Divas, divas everywhere! This week’s column gets us up-to-date on some of our favorite leading ladies.
Scandalous, the new Broadway musical with book, lyrics, and some music by Kathie Lee Gifford, is officially a flop.
The show, about the life of early 20th-century evangelist Aimee Semple McPherson, closes on Sunday after opening to a mere 29 performances.
On Today, Gifford gave this roundabout excuse: “Hurricane Sandy was just devastating to everyone in the tri-state area. But Broadway was badly hit—nobody has really recovered. The new shows haven’t.”
Newsflash to Kath: Hurricane Sandy caused a crapload of damage, but it wasn’t what killed Scandalous. A book and lyrics written like a preschooler’s presentation, the propagandist religious flag-waving, the glossing over of the more salacious parts of McPherson’s story, the embarrassingly campy dance number about Moses and Pharaoh, and an audience whose minds you could feel growing number with each number—that’s what killed Scandalous. [Los Angeles Times]
In one of the most heartbreaking items of the year, stage and screen icon Julie Andrews has conceded that her legendary four-octave voice will never return. In 1997, the Oscar winner had a botched operation to remove nodules from her throat, and her voice never fully recovered.
But true to the spirit of her characters, Andrews is taking a spoonful of sugar and doing her favorite things: She just released a new children’s book, Little Bo in London, and directed a musical version of The Great American Mousical, which is playing at Connecticut’s Norma Terris Theatre through Sunday. She may not be singing, but Andrews’ creative voice booming. [New York Daily News]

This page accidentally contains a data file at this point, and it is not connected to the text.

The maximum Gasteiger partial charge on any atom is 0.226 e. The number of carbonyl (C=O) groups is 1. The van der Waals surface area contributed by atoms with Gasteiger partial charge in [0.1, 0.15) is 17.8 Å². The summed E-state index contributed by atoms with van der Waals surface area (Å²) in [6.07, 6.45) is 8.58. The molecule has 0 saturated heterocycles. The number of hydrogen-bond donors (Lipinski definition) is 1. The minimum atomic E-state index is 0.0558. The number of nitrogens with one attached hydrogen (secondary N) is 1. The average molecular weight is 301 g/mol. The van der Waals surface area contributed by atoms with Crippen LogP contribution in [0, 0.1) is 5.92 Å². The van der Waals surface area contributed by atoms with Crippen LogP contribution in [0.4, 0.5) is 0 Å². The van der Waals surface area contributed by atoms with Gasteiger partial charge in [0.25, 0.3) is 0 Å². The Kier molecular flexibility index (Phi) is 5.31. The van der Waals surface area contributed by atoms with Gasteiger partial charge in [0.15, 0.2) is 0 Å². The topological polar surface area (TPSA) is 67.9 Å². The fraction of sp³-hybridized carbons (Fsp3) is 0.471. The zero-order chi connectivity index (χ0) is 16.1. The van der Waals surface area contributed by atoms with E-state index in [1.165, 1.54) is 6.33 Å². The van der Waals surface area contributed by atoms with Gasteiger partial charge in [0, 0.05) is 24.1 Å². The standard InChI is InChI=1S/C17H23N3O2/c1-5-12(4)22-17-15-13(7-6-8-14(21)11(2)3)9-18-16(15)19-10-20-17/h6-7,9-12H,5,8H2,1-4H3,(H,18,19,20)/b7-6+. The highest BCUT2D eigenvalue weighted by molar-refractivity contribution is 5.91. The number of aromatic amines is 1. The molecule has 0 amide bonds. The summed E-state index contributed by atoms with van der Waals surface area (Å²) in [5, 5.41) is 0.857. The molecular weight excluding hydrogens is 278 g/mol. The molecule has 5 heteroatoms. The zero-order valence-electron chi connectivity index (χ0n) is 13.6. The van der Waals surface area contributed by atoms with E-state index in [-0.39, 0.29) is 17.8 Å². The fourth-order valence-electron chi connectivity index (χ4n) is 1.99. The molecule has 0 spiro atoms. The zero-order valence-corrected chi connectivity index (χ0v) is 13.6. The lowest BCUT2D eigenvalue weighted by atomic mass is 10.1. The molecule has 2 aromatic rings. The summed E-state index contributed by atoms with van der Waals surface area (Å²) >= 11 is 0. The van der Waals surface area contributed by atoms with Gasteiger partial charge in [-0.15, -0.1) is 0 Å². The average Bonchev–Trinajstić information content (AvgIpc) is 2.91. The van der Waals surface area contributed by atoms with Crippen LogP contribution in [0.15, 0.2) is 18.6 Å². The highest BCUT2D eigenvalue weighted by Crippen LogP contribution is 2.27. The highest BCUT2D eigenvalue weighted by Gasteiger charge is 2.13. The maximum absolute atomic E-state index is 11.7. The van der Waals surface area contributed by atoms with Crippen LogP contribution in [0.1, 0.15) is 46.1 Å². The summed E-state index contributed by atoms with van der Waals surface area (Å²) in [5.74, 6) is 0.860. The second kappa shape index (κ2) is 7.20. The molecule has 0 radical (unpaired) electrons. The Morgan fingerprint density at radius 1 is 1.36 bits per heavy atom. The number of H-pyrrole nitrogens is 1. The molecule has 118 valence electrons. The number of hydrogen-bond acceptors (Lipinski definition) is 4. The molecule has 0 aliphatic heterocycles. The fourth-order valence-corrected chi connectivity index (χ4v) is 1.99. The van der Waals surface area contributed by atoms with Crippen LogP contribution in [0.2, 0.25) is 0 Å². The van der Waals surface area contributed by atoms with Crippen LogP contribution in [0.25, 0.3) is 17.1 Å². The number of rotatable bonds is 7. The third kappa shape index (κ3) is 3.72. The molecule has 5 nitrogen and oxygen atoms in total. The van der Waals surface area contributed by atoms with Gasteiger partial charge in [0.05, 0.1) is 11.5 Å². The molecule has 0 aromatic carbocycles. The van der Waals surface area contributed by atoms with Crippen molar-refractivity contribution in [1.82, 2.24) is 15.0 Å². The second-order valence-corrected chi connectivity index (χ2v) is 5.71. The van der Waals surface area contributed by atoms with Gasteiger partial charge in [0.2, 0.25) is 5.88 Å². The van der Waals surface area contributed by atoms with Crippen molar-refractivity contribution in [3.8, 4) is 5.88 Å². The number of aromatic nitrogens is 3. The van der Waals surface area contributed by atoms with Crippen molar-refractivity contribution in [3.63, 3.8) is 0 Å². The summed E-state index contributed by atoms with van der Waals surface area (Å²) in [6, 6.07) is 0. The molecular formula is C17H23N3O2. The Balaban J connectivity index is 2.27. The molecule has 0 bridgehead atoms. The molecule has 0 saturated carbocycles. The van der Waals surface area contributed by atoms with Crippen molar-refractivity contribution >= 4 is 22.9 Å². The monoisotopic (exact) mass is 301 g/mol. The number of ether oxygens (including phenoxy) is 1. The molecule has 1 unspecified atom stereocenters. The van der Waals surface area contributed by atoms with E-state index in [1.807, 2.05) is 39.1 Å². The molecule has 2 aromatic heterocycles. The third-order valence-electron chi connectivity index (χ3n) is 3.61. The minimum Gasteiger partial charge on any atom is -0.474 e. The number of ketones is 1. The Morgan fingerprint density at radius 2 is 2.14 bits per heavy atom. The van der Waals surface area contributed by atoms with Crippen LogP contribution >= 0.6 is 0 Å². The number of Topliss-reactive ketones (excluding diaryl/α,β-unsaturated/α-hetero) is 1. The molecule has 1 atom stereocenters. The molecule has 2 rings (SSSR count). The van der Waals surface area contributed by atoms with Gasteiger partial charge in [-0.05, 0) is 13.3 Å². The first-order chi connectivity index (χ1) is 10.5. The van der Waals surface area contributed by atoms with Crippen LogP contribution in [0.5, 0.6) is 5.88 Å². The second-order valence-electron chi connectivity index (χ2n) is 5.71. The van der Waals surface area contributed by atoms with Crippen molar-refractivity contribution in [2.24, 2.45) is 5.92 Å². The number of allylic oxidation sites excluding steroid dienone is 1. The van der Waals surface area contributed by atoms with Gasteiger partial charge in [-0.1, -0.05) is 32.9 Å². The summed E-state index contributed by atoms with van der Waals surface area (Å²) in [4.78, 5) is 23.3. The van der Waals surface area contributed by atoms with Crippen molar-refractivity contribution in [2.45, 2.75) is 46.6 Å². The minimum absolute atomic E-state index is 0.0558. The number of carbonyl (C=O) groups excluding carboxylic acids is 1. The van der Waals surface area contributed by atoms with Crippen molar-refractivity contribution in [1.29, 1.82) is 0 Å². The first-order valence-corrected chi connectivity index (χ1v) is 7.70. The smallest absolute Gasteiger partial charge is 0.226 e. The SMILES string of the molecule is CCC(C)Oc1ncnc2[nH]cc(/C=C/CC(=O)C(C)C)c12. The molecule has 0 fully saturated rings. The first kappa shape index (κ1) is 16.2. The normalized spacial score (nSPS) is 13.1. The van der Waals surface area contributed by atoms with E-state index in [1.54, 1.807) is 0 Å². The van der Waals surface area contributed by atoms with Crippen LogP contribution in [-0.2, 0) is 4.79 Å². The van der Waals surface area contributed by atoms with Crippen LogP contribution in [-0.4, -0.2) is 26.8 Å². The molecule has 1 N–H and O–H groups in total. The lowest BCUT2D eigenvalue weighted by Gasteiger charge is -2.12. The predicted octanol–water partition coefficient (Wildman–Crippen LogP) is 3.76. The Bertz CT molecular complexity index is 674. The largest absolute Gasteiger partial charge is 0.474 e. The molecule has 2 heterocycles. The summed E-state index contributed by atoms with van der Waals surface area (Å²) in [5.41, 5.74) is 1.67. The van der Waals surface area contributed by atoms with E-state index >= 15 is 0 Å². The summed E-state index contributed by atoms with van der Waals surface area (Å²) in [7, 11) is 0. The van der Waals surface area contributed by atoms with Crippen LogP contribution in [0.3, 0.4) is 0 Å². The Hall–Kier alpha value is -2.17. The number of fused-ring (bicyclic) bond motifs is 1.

Fans of disco diva Deborah Cox, rejoice: The icon is currently starring in the pre-Broadway tour of Jekyll & Hyde next to American Idol‘s Constantine Maroulis.
The 1997 musical put composer Frank Wildhorn on the theatrical map (unfortunately, some say), and remains his only hit. Cox is playing Lucy, the role originated by Linda Eder, which gives her lots of opportunities to blow the roof off the whatever house the show is being staged in.
“It’s a challenge to play [Lucy] because I’m a spirited and strong person,” Cox told Edge magazine. “It’s hard to be submissive. I’m not sure if Lucy is as strong as I am emotionally. There are a lot of things that Lucy does or puts up with that I certainly would not.”
Wildhorn may be notorious for writing flop after flop, but with Cox belting his music to the rafters, his songs are bound to sound like hits. [Edge On The Net]
GAY HISTORY IN A FLASH
If the walls of your city’s oldest gay bar could talk, they might sound like David Leeper’s one-man show At the Flash. Presented by Pride Film and Plays in Chicago, the piece takes audiences through LGBT history from the 1960s to the modern day, using the lives of the denizens of a fictional gay bar as a throughline. Leeper plays a different character in each era—a ’60s closet case, a ’70s drag queen, an ’80s lesbian activist, a ’90s club bunny, and a family man from the 2000s—mirroring the evolution of contemporary gay identity. Though the play closes on December 16, I hope it has a life beyond the Windy City. A study of gay barflys over the years sounds like an excellent exploration on how much we’ve changed, or perhaps remained the same. [Pride Film and Plays]